Until that dreary day, we press onward, here to Blaum Bros. Distilling Co. The eponymous brothers, Mike and Matt Blaum, started the distillery in 2013. It is located in Galena, IL, a town on the Mississippi river 165 miles northwest of Chicago.
Occasionally, I’ll come across something written so succinctly or wittily that I feel compelled to reproduce it verbatim. This footnote from Blaum Bros.’ website is just such a golden nugget:
“Disclaimer: The brothers’ Grandfather did not distill moonshine for Al Capone, they don’t have a secret family recipe, and they were not the first distillery since prohibition to do this or that.”
Hallelujah! Though they’re proud to point out the dissimilarities to other craft distilleries’ marketing hokum, there’s an important point of overlap to note: the brothers started as some other craft distillers have, sourcing whiskey to establish a brand and provide cash flow while the distillation and maturation of their own whiskey commenced. Unlike others, the Blaums were more or less transparent about this, labeling the product as “Knotter Bourbon” (as in “not our”).
In July of 2018, the company was finally able to release its inaugural straight bourbon whiskey. This is now sold alongside the Knotter Bourbon, albeit at a $5 higher price point, and is the subject of our attention today.
I contacted the distillery for more information and got connected with their distiller, Chris Ritenour, who generously shared his time with me.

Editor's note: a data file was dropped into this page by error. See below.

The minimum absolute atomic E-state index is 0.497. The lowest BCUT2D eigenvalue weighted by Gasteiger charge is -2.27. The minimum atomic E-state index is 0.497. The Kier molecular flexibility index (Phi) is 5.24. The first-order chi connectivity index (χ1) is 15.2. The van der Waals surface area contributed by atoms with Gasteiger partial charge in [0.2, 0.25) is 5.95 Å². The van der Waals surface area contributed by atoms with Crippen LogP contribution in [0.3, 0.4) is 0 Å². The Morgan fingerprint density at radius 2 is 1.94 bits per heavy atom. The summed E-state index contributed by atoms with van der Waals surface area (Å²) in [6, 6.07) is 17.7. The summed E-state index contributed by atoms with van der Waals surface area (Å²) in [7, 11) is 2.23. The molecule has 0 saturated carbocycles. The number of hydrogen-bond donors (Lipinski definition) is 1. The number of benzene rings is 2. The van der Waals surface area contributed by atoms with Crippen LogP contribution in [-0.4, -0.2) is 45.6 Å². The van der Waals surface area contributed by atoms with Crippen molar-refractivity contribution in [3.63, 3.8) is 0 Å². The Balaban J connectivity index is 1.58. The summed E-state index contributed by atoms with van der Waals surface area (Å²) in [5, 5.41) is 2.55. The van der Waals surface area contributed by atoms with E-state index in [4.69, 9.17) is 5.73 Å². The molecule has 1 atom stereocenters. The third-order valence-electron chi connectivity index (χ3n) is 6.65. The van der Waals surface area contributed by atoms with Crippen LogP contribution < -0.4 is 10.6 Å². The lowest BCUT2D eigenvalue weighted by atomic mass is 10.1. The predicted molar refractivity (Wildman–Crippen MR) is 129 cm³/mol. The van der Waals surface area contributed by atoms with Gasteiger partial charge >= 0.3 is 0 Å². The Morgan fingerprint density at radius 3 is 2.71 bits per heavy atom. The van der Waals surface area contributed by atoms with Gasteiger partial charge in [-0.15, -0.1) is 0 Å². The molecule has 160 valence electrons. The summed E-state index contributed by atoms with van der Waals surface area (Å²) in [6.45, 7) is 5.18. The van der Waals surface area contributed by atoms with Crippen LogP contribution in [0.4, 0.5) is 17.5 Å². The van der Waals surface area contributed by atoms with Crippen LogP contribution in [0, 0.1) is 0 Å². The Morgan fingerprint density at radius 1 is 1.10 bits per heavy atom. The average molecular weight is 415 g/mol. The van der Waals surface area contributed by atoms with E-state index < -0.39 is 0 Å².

From a mash bill of 72% corn, 23% rye, (both sourced from a local farmer) and 5% barley (from Briess), a sweet mash and a 3-5 day fermentation is undertaken. This goes into a hybrid distillation process comprised of a 2,000 L pot still and then a single-column, 2-plate rectifier.
After a single distillation wide cuts are made, with an emphasis on “funkier, heavier, dirtier” tail cuts. I’ve come across this approach before, for better and worse. At this point, I guess it is so prevalent that it could be called a style? In any case, that’s what’s going on before these are matured in 53-gallon oak barrels with a #4 char.
This is Straight Bourbon Whiskey, aged “at least three years,” (Chris indicates it’s closer to four), non-chill filtered and bottled at 50%. I paid $50 for 750 ml.
Blaum Bros Straight Bourbon Whiskey – Review
Color: Burnt orange
On the nose: Raw, corn-driven top note. Some milky vanilla aromas, an estery scent, and a lingering faintly yeasty smell. Damp pennies and a hint of wet newsprint.
In the mouth: The tartness of underripe orange quickly gives way to a metallic coppery flavor. The autumnal flavor of damp, leaf-strewn earth persists into a finish that once again evinces some ferric notes before fading into a long aftertaste of metal and moistened dirt.
Smells and tastes like so many of the lesser Midwestern craft bourbons, with a cut drifting into the tails releasing some muddy earthy notes that underpin a spirit that is otherwise dominated by abrasive metallic flavors. It’s thin-bodied and shrill, with little of the generous warmth or ample fruitiness of other bourbons.
I’m flummoxed. While I’m not a fan of the strategy of using sourced whiskey to get a name out there and buy some time, I at least understand the necessity of it. But once a distillery has gone down that road, why not take the time to make its own Bourbon, like… you know… good?
If they want to fart out a weak, muddy-tasting mess to dump into cocktails, they can do so with the help of 15-gallon barrels and 6 months’ time. Why waste three years watching the stuff mature, when the finished product isn’t much of an improvement over the same junk being churned out elsewhere?
It sucks to give out a paltry mark to people who are making an earnest go of it, but honestly, I’m not a fan of the puddle water school of craft distilling.